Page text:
Are You Making This Dumb Mistake With Your Facebook Marketing Strategy?

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Filed Under Social Media

Facebook is like this mysterious and wonderful utopia filled with buyers that have money and are willing to just come right out and tell you what they want through Facebook wall posts and their info pages. At least, this is the way marketers sometimes look at Facebook. However, cracking the Facebook code has proved to be difficult. Many advertisers walk away from Facebook ads with their tails between their legs.

What's more, some businesses are using Facebook as an SEO strategy to help improve search engine rankings. Businesses are convinced, by SEO companies, to set up Facebook pages to advertise their company. Then, these businesses try to advertise their Facebook page so that people will stop by, and click a little button that says "like" on their page. The more "likes" they get, the better. This is supposed to help them increase their search engine rankings in popular search engines like Google, Yahoo, and Bing. It doesn't.

Wait a minute. Did you think that those Facebook "likes" on your page were actually helping you in the search engines? Let's analyze this for a moment and then look over some examples of why this doesn't work the way you think it does.

First of all, don't think that having a Facebook fan page is a bad idea. If you have one set up for your business, then you're on the right track. Facebook business pages can help you connect with potential clients and customers, provided you have something to share with them, and you can effectively market your website. You can give away freebies, and even share "insider" news if people agree to "like" your page. However, there is a school of thought that says that getting Facebook "likes," in and of itself, will help boost your search engine rankings.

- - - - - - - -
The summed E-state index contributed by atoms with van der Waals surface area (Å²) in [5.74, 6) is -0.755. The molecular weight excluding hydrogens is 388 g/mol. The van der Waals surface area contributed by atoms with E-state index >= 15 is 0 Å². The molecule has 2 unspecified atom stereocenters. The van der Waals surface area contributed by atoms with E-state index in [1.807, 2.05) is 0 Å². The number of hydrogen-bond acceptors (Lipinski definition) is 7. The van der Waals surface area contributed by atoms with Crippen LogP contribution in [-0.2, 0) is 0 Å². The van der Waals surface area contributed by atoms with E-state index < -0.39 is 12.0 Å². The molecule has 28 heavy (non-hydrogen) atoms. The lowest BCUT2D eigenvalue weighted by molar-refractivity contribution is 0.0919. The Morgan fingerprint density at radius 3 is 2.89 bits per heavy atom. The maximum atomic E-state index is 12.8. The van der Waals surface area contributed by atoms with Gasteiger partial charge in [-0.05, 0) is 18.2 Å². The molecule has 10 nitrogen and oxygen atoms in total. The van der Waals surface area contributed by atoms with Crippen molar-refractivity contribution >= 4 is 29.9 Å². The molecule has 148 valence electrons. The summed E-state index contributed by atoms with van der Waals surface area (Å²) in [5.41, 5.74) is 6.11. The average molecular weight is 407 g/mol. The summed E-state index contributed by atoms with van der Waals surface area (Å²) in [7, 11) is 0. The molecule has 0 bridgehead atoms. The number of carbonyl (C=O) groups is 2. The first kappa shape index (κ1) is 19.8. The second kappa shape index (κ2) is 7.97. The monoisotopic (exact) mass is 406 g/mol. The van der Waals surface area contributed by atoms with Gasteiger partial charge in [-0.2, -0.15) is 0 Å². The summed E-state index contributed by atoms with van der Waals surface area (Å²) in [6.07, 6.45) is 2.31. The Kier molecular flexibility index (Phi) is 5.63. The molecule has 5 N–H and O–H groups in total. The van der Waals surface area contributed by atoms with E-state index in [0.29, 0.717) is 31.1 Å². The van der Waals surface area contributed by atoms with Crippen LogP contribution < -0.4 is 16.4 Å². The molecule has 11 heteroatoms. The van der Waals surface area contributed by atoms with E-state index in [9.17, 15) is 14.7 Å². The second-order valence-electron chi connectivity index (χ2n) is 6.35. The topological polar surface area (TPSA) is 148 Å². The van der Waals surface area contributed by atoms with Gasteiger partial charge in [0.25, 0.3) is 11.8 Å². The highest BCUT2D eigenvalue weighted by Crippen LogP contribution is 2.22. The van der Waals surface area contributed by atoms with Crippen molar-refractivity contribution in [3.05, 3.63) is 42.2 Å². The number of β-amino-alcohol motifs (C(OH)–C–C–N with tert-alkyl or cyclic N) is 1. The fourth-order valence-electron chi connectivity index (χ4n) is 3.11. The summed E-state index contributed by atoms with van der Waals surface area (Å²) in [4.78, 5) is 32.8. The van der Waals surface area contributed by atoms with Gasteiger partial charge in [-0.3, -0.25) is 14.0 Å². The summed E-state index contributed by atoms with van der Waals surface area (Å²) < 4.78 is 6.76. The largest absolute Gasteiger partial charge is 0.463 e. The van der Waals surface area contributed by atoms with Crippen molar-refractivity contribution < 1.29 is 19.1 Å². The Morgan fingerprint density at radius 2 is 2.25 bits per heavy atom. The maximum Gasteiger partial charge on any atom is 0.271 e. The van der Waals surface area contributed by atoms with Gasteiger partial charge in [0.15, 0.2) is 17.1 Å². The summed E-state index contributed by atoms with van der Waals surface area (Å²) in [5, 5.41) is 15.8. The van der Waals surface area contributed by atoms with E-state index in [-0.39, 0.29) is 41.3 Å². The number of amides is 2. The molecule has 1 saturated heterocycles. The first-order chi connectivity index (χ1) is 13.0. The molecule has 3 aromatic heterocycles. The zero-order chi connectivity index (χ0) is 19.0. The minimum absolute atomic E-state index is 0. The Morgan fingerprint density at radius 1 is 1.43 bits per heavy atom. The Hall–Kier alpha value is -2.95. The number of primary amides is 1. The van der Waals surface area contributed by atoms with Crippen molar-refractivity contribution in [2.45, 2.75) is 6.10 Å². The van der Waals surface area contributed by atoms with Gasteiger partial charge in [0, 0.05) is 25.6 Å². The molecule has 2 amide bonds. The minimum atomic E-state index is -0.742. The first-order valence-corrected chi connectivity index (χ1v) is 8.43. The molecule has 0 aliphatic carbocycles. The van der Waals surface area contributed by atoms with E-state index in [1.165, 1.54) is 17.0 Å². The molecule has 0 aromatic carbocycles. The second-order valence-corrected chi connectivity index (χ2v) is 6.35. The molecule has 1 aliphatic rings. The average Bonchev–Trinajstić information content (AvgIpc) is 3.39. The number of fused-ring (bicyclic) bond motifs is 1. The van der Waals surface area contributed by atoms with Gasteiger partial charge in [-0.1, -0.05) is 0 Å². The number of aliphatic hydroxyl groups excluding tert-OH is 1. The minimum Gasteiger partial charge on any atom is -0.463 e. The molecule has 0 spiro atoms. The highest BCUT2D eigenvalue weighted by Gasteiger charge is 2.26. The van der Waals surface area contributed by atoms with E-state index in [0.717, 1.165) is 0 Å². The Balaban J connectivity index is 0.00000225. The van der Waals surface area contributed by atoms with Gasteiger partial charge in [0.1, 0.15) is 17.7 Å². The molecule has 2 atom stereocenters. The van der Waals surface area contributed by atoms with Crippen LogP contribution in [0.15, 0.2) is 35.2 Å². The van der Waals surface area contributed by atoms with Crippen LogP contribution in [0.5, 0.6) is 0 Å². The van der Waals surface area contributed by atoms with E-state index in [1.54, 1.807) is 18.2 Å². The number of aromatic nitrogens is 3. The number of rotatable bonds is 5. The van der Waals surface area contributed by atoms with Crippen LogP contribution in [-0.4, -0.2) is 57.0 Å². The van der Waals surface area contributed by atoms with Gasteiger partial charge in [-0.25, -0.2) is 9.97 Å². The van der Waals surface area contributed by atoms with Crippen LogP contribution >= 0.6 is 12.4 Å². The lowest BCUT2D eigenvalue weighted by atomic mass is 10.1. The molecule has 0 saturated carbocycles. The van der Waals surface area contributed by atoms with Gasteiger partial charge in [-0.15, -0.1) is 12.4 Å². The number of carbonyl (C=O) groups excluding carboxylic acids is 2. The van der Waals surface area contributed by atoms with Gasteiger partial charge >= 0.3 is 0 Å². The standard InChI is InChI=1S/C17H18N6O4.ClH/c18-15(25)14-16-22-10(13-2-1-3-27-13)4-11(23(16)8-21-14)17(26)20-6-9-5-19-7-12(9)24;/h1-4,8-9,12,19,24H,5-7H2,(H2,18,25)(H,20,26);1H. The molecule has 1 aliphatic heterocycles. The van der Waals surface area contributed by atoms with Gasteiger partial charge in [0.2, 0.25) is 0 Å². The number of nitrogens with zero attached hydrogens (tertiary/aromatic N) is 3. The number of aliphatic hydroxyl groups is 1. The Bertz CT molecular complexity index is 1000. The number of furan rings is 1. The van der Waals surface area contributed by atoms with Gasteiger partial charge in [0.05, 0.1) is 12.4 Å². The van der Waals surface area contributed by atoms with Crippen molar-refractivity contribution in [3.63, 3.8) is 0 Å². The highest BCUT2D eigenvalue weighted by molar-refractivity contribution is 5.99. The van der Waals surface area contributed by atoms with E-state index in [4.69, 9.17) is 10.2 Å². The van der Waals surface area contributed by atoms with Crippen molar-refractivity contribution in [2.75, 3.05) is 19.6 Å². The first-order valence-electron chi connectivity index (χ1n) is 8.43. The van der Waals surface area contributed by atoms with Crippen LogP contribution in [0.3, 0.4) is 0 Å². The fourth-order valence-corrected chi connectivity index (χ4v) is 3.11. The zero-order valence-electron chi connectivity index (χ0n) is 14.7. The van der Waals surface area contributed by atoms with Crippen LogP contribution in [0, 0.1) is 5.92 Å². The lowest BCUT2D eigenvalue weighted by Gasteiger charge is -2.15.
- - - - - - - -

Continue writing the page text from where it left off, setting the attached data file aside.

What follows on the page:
Somehow, all of these "likes" are supposed to be counted by search engines, and then taken into account when figuring out where to rank you in the SERPs. Well, if that's true, then you should just rush out and hire monkeys to sit at a computer all day and create sock-puppet accounts and "like" your Facebook page. After 3 months of this, you should be nailed to the first page for your keyword, or a keyword that should logically fit your business. Let's see if this theory holds true.

Get on Facebook, and search for "Jenny Craig." Now search for "Sensa." Those are two pretty popular weight loss programs. Those companies should have really great marketing departments. Getting people to "like" them on Facebook should be a snap.

If you look at their Facebook pages, you can see that they do have a lot of people who "like" their page. Jenny Craig has over 75,000 "likes":


Jenny Craig Facebook


Sensa has over 122,000 "likes":


Sensa Facebook


Now, fire up Google, and type in some keywords to try and find either of these two companies in the SERPs. If you were looking to lose weight, what would you type into the search engine's search box? Perhaps you would start with "diet plan" (or you could use the plural, it doesn't really change the results much).

This is what you'd see: